The Trade Gap Widens In September November 14, 2013
The U.S. trade gap widened in September, with the deficit climbing sharply to $41.8 billion in the concluding month of the third quarter. That was up from the downwardly revised $38.7 billion deficit recorded in August; originally the August gap had been estimated at $38.8 billion.
Breaking the report down, we find that September's exports came to $188.9 billion, while imports came in at $230.7 billion. In August, exports were $189.3 billion and imports totaled $228.0 billion.
Looking at the recent performances, this overall deficit was the largest since May, when the gap had been $43.7 billion. The latest month for which such internationally configured results are recorded resulted in the fourth month this year in which the deficit had topped the $40 billion mark.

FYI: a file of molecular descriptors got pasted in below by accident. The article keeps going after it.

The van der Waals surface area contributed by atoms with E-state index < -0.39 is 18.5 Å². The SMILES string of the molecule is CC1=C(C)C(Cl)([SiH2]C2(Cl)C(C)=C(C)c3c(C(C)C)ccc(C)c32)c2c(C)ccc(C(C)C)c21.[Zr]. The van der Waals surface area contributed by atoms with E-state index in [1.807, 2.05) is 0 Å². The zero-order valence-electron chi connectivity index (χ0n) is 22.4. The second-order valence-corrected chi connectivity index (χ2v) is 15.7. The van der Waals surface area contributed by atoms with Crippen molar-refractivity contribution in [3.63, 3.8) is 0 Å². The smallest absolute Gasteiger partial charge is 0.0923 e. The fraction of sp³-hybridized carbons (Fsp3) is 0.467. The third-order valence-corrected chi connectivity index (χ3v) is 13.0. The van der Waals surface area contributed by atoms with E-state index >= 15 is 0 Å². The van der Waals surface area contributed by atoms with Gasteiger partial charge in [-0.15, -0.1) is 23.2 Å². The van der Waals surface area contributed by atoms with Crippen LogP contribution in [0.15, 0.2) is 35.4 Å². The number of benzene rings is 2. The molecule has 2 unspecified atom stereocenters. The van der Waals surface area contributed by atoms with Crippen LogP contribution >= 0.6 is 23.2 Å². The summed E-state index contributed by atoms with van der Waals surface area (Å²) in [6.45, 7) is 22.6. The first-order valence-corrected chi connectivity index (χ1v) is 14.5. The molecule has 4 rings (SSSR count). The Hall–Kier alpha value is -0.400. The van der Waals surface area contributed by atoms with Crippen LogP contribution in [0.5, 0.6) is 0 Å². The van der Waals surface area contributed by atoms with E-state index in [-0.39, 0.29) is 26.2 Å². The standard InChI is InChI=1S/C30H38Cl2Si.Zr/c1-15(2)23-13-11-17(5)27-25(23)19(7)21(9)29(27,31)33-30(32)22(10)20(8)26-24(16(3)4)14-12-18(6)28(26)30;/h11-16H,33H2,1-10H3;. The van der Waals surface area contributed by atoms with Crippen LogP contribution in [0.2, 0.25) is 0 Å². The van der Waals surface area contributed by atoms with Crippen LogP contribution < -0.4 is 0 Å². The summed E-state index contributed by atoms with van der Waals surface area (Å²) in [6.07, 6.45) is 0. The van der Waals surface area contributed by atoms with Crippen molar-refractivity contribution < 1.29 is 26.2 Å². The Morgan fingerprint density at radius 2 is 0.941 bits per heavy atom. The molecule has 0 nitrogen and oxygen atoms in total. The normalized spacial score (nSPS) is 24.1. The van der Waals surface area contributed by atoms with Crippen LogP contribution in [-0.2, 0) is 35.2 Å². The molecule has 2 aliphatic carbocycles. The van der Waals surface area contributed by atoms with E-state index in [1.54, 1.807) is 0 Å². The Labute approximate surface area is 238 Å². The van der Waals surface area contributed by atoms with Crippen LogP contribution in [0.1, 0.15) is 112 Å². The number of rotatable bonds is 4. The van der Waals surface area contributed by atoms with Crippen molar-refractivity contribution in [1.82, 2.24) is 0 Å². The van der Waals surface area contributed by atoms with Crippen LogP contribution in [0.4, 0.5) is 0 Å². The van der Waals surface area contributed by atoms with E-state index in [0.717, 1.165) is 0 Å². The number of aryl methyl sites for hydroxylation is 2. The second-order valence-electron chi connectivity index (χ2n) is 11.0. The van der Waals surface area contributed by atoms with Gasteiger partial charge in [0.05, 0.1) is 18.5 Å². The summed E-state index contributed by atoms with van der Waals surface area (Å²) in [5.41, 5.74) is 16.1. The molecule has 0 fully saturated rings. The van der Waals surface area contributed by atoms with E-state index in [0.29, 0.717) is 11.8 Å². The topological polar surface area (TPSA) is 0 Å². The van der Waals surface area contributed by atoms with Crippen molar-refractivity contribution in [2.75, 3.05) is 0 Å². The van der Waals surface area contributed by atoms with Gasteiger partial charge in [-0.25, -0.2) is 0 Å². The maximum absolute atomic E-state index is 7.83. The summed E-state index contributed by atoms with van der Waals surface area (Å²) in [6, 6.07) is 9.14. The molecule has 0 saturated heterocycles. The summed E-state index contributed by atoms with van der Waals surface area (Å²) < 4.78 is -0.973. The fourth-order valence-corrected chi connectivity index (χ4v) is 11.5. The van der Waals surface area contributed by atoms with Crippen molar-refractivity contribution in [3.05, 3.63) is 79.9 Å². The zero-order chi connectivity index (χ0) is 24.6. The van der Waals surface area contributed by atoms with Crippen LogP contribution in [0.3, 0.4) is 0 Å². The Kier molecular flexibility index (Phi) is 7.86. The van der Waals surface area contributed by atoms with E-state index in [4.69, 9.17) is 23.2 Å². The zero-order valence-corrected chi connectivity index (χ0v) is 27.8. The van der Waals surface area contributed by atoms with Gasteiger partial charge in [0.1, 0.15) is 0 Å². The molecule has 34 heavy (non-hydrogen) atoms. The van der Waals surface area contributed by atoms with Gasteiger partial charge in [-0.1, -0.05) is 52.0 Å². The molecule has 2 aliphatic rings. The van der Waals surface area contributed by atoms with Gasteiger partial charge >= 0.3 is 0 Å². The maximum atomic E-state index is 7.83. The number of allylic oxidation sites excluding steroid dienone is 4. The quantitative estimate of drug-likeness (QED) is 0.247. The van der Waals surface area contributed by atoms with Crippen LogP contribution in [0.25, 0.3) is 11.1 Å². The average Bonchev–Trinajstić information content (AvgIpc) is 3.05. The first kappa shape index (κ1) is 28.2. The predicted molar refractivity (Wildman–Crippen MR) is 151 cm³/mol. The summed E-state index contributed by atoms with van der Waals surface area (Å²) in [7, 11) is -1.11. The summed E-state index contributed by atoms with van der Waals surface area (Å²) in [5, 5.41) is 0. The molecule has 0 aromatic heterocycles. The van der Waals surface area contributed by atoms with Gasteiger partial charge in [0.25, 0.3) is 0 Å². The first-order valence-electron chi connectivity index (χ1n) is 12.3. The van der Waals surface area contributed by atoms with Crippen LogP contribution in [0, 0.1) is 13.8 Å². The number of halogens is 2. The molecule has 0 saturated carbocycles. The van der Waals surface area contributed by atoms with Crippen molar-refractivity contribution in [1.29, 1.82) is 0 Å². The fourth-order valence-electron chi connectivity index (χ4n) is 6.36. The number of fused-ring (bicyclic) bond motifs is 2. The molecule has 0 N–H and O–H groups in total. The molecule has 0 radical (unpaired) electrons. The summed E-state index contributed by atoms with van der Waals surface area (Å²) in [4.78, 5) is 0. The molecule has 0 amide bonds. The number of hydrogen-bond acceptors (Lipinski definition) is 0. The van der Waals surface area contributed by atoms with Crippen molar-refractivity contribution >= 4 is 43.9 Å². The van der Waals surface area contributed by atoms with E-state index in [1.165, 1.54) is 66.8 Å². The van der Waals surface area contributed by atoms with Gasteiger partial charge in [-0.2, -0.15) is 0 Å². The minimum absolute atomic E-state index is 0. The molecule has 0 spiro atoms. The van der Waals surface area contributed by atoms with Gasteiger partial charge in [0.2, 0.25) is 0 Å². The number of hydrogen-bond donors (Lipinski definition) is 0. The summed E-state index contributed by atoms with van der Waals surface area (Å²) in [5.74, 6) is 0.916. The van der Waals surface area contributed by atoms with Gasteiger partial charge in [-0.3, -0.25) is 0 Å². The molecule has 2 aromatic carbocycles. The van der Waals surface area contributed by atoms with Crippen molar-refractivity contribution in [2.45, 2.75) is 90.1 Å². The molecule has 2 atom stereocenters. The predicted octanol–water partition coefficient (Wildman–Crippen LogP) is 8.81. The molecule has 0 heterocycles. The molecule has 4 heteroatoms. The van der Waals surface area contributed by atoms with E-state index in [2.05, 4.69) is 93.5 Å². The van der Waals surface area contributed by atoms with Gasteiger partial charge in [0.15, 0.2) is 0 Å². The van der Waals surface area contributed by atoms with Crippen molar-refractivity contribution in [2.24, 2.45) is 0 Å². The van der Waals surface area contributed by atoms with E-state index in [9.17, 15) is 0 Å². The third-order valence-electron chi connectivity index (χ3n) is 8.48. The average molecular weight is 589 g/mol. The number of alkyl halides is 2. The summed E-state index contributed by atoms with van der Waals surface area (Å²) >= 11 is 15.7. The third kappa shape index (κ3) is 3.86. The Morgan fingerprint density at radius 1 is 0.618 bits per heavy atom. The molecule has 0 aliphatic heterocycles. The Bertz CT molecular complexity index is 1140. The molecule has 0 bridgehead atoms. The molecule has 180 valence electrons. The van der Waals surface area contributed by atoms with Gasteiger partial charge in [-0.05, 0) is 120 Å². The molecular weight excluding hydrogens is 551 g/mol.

Meanwhile, if we back out any short-term deviations to get the three-month moving average, we find that in September the deficit came to $39.7 billion. That was the largest trade gap tally configured this way since May, when the three-month average had been $40.0 billion.
Overall, the trade gap has decreased from 2012 to 2013. In the year prior to this, the deficit was above $41.6 billion every month except December, going as high as $51.4 billion in January. In 2011, the trade imbalance was above $42.1 billion in every month that year.
It should be noted that the improving trade figures are benefiting the economy, as the nation's gross domestic product is composed of domestic output plus exports minus imports. The worsening of the trade results in September thus will exact a modest toll on GDP growth in the third quarter, which initially had been estimated at 2.8%.
On the whole, however, this report does not change our aggregate outlook, in which we continue to believe that GDP growth in the current quarter will come in at just above 2%.
At the time of this article's writing, the author did not have positions in any of the companies mentioned.